Fawra | فورة
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Fawra | فورة

The Flag That Wasn’t

Tala Ladki

On May 6th, the date known as Martyr’s day in Lebanon and Syria to commemorate the memory of those executed by Jamal Pasha over 100 years ago, the Martyr’s Square flagpole was brought to life, again. Activists gathered in the early morning of the day to replace Lebanon’s torn-up and burnt Lebanese flag with a brand new flag acting as a symbol of prosperity and a beacon of hope as it flutters in Beirut’s clear sky. What many don’t know is how the first, 54-square-meter flag, saw shelter in Martyr’s Square to begin with

Photo credit to Mourane Matar, November 2019

October 17th, the date seems so distant yet the memory of that day remains fresh in almost everyone’s mind; how could it not? For it was the day thousands of Lebanese people took to the streets to demand what had been unrightfully taken from them back: their right to a decent living. Over the years, the square has never been just a social space for afternoon strolls, Martyr’s Square has always been a second home to different types of protestors. In recent history alone, Martyr’s Square witnessed mass protests from the Cedar Revolution proceeding the assassination of then-prime minister Rafiq El Harir to the tents pitched by rioters in 2006 who demanded the resignation of then-prime minister Fouad El Sanioura. Not to mention that Martyr’s Square was also the hub of the “You Stink” protests during 2015 as well as several small demonstrations that have taken place there throughout the years.

After October 17th, Martyr’s Square became once more, a refuge for protestors with the break of Lebanon’s October revolution. Despite the populous crowds, the graffiti art that had begun filling the empty walls and bourgeois buildings, something remained missing. “It was the third day of the revolution and we had been spending all of our time between Martyr’s Square and Riad El Soloh” said Karma Charafeddine, an active protestor and one of the key people behind the green tent responsible for picking up and recycling trash every morning after mass protests.

Karma Charafeddine

“I noticed that the huge flagpole in Martyr’s Square had no flag while everyone was waving small flags. That’s when I decided to pull my resources to produce the biggest flag possible!”

And so, just like that, Karma made her phone calls and asked around for people to help produce a Lebanese flag big enough to hover over the square. From one connection to the other, Karma was put in contact with several people from all types of backgrounds. One Armenian friend referred her to Tony Kanaan who was able to provide the white and green material for the flag and he, in turn, referred her to Omar Kaskas who was able to provide red material to finish off the flag. It took Karma and all concerned parties around one day to produce the flag and the next day, Karma herself had the honors of riding the lift to attach the flag to the pole.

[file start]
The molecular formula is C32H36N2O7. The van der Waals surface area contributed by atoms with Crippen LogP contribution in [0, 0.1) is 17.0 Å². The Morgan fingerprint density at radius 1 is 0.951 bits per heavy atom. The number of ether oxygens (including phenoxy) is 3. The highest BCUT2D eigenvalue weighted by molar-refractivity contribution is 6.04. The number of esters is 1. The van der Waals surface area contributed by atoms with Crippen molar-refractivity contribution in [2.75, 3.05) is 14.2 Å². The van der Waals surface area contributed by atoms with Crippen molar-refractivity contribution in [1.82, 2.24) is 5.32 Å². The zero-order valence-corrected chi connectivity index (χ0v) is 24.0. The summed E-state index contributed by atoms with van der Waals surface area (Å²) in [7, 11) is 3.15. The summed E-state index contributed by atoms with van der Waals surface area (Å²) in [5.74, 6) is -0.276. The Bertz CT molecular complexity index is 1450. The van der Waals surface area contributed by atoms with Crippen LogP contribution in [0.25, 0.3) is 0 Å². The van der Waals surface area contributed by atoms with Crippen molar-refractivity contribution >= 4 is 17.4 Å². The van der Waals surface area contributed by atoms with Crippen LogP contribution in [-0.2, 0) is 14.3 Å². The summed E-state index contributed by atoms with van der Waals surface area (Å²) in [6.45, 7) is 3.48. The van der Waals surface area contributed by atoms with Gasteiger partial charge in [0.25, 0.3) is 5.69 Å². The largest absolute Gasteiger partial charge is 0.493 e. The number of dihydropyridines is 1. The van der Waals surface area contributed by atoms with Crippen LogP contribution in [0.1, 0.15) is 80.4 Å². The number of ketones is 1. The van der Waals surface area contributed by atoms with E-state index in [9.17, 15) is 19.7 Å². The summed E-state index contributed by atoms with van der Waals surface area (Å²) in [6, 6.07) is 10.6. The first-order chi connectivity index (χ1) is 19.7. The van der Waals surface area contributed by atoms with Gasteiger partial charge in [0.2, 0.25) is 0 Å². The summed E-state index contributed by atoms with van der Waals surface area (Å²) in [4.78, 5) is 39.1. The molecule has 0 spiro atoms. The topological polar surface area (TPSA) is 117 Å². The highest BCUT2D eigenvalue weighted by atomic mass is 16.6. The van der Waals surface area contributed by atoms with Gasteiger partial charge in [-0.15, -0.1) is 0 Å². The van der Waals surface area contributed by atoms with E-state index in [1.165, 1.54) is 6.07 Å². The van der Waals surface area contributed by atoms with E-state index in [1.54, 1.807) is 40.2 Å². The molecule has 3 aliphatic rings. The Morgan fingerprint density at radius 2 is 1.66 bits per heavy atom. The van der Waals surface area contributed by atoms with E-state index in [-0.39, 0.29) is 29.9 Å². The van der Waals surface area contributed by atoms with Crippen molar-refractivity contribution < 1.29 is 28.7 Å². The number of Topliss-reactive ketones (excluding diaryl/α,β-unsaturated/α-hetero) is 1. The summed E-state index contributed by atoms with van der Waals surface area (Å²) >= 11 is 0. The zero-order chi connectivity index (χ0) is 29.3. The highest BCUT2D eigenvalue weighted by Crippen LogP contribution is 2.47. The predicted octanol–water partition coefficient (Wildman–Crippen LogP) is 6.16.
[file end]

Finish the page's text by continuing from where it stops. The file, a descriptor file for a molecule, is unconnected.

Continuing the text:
“It was a very scary experience nonetheless, it was totally worth it. Unfortunately, while we were being lowered, we noticed that the flag didn’t hold.”

Karma and those who were helping her then had to figure out another way to attach the flag to the pole. At this point, a man named Elie Dagher, who works as a cloth butcher, noticed that Karma was struggling and offered her help! Initially, Elie proposed to hang his smaller flag but seeing Karma’s flag and hearing the story behind it, the two decided to erect both flags side by side. Alas, Martyr’s Square had two glorious Lebanese flags fluttering atop it. Through unity among people who were complete strangers at the beginning, Martyr’s Square, which had been void of any national representation for a long time, finally had a flag hovering over protestors.

October 2019

“None of us knew the other when doing this; we were just a bunch of strangers from different backgrounds who came together to put a huge Lebanese flag where it belonged”.

Unfortunately, Karma’s flag had been vandalized during the mass protests by anti-revolution movements who had burnt the flag and attempted to remove it and thereby ended up tearing it. This prompted activist groups to reinstall a new Lebanese flag on Martyr’s Day thereby maintaining a Lebanese flag overhead of the protestors of Martyr’s Square.

Watch the video we did with Karma about The Green Tent initiative here:

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